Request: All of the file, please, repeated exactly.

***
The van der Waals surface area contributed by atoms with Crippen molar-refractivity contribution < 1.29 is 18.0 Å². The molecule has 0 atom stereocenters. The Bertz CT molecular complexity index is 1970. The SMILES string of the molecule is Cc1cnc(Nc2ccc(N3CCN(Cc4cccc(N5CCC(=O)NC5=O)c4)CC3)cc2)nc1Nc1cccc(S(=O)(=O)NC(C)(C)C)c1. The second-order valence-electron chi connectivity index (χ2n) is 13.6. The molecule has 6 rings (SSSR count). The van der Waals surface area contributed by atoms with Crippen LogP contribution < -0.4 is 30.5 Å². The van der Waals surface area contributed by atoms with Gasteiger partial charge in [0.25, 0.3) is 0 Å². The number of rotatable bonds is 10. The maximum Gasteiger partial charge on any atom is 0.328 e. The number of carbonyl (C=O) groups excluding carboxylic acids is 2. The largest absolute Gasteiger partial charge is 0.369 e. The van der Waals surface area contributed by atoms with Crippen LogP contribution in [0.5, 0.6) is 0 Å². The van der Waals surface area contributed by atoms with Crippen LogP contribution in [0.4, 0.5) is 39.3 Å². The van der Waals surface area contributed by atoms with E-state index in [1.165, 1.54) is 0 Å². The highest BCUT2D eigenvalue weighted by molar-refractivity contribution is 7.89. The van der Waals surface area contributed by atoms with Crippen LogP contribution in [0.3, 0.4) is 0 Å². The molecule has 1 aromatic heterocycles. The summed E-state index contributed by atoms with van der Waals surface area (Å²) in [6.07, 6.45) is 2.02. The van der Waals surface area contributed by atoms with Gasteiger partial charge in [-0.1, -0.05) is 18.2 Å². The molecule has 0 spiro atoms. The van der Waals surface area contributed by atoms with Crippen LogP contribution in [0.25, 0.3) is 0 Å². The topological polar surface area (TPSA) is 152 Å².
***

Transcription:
The van der Waals surface area contributed by atoms with Crippen molar-refractivity contribution < 1.29 is 18.0 Å². The molecule has 0 atom stereocenters. The Bertz CT molecular complexity index is 1970. The SMILES string of the molecule is Cc1cnc(Nc2ccc(N3CCN(Cc4cccc(N5CCC(=O)NC5=O)c4)CC3)cc2)nc1Nc1cccc(S(=O)(=O)NC(C)(C)C)c1. The second-order valence-electron chi connectivity index (χ2n) is 13.6. The molecule has 6 rings (SSSR count). The van der Waals surface area contributed by atoms with Crippen LogP contribution < -0.4 is 30.5 Å². The van der Waals surface area contributed by atoms with Gasteiger partial charge in [0.25, 0.3) is 0 Å². The number of rotatable bonds is 10. The maximum Gasteiger partial charge on any atom is 0.328 e. The number of carbonyl (C=O) groups excluding carboxylic acids is 2. The largest absolute Gasteiger partial charge is 0.369 e. The van der Waals surface area contributed by atoms with Crippen LogP contribution in [0.5, 0.6) is 0 Å². The van der Waals surface area contributed by atoms with Crippen LogP contribution in [0.4, 0.5) is 39.3 Å². The van der Waals surface area contributed by atoms with E-state index in [1.165, 1.54) is 0 Å². The highest BCUT2D eigenvalue weighted by molar-refractivity contribution is 7.89. The van der Waals surface area contributed by atoms with Crippen LogP contribution in [0.3, 0.4) is 0 Å². The molecule has 1 aromatic heterocycles. The summed E-state index contributed by atoms with van der Waals surface area (Å²) in [6.07, 6.45) is 2.02. The van der Waals surface area contributed by atoms with Gasteiger partial charge in [-0.1, -0.05) is 18.2 Å². The molecule has 0 spiro atoms. The van der Waals surface area contributed by atoms with Crippen LogP contribution in [0.25, 0.3) is 0 Å². The topological polar surface area (TPSA) is 152 Å².